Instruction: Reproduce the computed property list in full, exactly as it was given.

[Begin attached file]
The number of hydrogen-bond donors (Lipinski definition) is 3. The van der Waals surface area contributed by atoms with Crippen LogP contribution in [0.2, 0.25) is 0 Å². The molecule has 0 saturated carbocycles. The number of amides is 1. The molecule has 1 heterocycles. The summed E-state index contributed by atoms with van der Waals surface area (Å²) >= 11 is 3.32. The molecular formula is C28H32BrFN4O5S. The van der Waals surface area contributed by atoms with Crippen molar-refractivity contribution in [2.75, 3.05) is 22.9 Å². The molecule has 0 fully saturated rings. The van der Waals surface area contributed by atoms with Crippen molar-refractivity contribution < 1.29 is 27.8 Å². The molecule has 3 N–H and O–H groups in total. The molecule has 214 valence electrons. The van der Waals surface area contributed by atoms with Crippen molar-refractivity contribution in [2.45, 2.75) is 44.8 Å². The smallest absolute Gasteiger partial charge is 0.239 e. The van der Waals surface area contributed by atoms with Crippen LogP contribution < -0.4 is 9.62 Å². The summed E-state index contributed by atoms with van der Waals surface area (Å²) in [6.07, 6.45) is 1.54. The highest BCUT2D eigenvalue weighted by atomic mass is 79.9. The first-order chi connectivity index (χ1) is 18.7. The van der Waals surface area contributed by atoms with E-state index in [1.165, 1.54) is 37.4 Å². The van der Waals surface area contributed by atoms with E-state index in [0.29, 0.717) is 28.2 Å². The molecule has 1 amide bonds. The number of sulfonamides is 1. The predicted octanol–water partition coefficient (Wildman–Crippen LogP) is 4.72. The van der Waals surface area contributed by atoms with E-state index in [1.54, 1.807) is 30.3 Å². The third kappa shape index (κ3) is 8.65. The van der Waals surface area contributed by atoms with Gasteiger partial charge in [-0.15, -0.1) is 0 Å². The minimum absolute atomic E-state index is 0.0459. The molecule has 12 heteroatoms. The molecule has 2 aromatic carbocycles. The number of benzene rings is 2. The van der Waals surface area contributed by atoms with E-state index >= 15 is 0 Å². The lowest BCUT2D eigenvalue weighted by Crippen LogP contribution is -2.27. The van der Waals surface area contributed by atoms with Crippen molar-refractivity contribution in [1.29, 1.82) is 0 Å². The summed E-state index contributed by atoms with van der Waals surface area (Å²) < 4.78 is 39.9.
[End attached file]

The number of hydrogen-bond donors (Lipinski definition) is 3. The van der Waals surface area contributed by atoms with Crippen LogP contribution in [0.2, 0.25) is 0 Å². The molecule has 0 saturated carbocycles. The number of amides is 1. The molecule has 1 heterocycles. The summed E-state index contributed by atoms with van der Waals surface area (Å²) >= 11 is 3.32. The molecular formula is C28H32BrFN4O5S. The van der Waals surface area contributed by atoms with Crippen molar-refractivity contribution in [2.75, 3.05) is 22.9 Å². The molecule has 0 fully saturated rings. The van der Waals surface area contributed by atoms with Crippen molar-refractivity contribution < 1.29 is 27.8 Å². The molecule has 3 N–H and O–H groups in total. The molecule has 214 valence electrons. The van der Waals surface area contributed by atoms with Crippen molar-refractivity contribution in [2.45, 2.75) is 44.8 Å². The smallest absolute Gasteiger partial charge is 0.239 e. The van der Waals surface area contributed by atoms with Crippen LogP contribution < -0.4 is 9.62 Å². The summed E-state index contributed by atoms with van der Waals surface area (Å²) in [6.07, 6.45) is 1.54. The highest BCUT2D eigenvalue weighted by atomic mass is 79.9. The first-order chi connectivity index (χ1) is 18.7. The van der Waals surface area contributed by atoms with E-state index in [1.165, 1.54) is 37.4 Å². The van der Waals surface area contributed by atoms with E-state index in [0.29, 0.717) is 28.2 Å². The molecule has 1 amide bonds. The number of sulfonamides is 1. The predicted octanol–water partition coefficient (Wildman–Crippen LogP) is 4.72. The van der Waals surface area contributed by atoms with E-state index in [1.54, 1.807) is 30.3 Å². The third kappa shape index (κ3) is 8.65. The van der Waals surface area contributed by atoms with Gasteiger partial charge in [-0.15, -0.1) is 0 Å². The minimum absolute atomic E-state index is 0.0459. The molecule has 12 heteroatoms. The molecule has 2 aromatic carbocycles. The number of benzene rings is 2. The van der Waals surface area contributed by atoms with E-state index >= 15 is 0 Å². The lowest BCUT2D eigenvalue weighted by Crippen LogP contribution is -2.27. The van der Waals surface area contributed by atoms with Crippen molar-refractivity contribution in [1.29, 1.82) is 0 Å². The summed E-state index contributed by atoms with van der Waals surface area (Å²) < 4.78 is 39.9.